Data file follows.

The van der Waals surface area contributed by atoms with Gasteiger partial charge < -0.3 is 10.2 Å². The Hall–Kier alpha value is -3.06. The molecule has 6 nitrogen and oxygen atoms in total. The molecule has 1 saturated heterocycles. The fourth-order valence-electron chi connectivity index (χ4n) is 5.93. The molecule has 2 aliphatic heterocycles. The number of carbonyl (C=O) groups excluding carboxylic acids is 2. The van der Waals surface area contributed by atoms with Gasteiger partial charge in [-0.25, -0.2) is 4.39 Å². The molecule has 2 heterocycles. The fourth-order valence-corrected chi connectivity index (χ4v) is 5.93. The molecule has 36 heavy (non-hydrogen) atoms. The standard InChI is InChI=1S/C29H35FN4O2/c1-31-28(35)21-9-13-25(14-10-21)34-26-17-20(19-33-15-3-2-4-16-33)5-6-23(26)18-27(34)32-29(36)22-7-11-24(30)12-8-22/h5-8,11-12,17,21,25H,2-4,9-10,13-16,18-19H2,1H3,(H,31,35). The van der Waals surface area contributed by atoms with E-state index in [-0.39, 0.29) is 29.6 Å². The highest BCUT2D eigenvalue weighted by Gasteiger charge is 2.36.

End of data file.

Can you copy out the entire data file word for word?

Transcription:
The van der Waals surface area contributed by atoms with Gasteiger partial charge < -0.3 is 10.2 Å². The Hall–Kier alpha value is -3.06. The molecule has 6 nitrogen and oxygen atoms in total. The molecule has 1 saturated heterocycles. The fourth-order valence-electron chi connectivity index (χ4n) is 5.93. The molecule has 2 aliphatic heterocycles. The number of carbonyl (C=O) groups excluding carboxylic acids is 2. The van der Waals surface area contributed by atoms with Gasteiger partial charge in [-0.25, -0.2) is 4.39 Å². The molecule has 2 heterocycles. The fourth-order valence-corrected chi connectivity index (χ4v) is 5.93. The molecule has 36 heavy (non-hydrogen) atoms. The standard InChI is InChI=1S/C29H35FN4O2/c1-31-28(35)21-9-13-25(14-10-21)34-26-17-20(19-33-15-3-2-4-16-33)5-6-23(26)18-27(34)32-29(36)22-7-11-24(30)12-8-22/h5-8,11-12,17,21,25H,2-4,9-10,13-16,18-19H2,1H3,(H,31,35). The van der Waals surface area contributed by atoms with E-state index in [-0.39, 0.29) is 29.6 Å². The highest BCUT2D eigenvalue weighted by Gasteiger charge is 2.36.